North Star Metric vs. One Metric That Matters
It is true that a NSM helps us focus. But it’s also true that there is definitely not just only one important metric in your product. Besides one NSM, we might need to closely look into other metrics that emphasize areas such as quality, efficiency, and etc.
So here comes the OMTO (One Metric That Matters).
We can consider OMTM as
- An input of a NSM (then you can consider NSM as the output of your product system)
- A sub-metric that is very import as well (besides the NSM).
Therefore, practically we can set up one NSM together with several OMTMs to monitor if the product is on track with both business growth, quality, efficiency, and any other important aspects.
Comparison between NSM and OMTM
North Star metric (NSM)
One Metric That Matters (OMTM)
For the entire company
For each department in the company (or each features under one single product) can have different OMTMs to focus on
OMTM is the sub-focus of the NSM
When the NSM is enhanced, it often means that the relevant OMTMs are improved
Each OMTM contributes to the company’s NSM.
Length of focus
For long-term growth Only changed when the entire company changes the business direction.
Can be relatively short-term Because a OMTM can be changed when each team decides what-to-focus in the coming month, quarter, or year (in order to meet the NSM in the long run)
Example North Star Metrics from tech firms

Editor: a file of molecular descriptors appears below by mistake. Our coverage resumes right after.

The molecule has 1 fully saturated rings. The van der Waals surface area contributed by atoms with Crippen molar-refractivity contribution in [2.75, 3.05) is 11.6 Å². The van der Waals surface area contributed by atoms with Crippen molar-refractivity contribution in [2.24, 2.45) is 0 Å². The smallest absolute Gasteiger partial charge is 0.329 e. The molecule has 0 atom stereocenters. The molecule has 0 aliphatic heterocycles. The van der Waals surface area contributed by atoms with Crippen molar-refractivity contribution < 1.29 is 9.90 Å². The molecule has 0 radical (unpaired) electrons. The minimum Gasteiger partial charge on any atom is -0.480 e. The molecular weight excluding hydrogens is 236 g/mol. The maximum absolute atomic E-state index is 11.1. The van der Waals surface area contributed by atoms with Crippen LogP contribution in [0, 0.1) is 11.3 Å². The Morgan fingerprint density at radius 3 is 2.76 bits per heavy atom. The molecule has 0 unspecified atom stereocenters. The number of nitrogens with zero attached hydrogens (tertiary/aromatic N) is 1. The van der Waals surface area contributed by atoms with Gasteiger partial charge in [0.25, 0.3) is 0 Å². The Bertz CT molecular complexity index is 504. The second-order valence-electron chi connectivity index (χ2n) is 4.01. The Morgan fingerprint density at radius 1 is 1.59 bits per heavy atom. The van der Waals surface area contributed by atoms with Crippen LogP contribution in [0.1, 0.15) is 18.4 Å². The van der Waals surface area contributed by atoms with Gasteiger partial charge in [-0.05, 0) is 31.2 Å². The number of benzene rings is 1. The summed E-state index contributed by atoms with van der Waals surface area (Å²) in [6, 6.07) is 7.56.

North Star Metric
Number of nights booked
For a “two-sided platform”, a good NSM should connect both sides in the platform. The NSM combines the value both the booker and the landlord. (After booker sends the application for a room, landlord should approve and thus the room is “booked”)
Completed rides per week
Two-sided platform Customer requests for a ride. Driver picks up and drops off the customer. Then it’s a “completed ride”.
Time spent listening
Lots of OMTMs contribute to this final NSM. For example: Increase time spent per user session - Number of playlist created - Times that user use “Discover (new song)” features Times that user comeback to use Spotify over a period of time - Number of clicks on the push notification of “new album realized from an artist you followed”
Number of purchases per month
Similar to Facebook
Number of answers to questions
If it is “number of questions asked”, then it cannot ensure “the user satisfaction they get after their questions are answered by other users”.
LTV / CPC
LTV (user lifetime value) CPC (a.k.a CaC) Cost to acquire a customer. E.g. Marketing spending and sales expenditure ( LTV / CPC ) can represent how much value the users can generate for $X that we invest in the customer acquisition cost. In short, it means the ROI of customer acquisition cost.
Number of messages Sent
Messages sent within the organization
Some said it is DAU actually. We might prefer “lots of users send at least one message in one day” rather than “small amount of users send lots of messages in one day”
Average records created per account
A “record” is the system or data repository of an organization.
Number of weekly hosted meetings
Number of signed envelopes
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- Software Product Manager in tech.
- 10 years of experience as software product manager in these areas: #ecommerce #SaaS #SoutheastAsia #delivery #MarTech #SuperApp
- Work experiences in Taipei, Singapore, and Shanghai.
- Currently based in Taipei City, Taiwan.
- My Linkedin profile: Alex Ho
Notes & Articles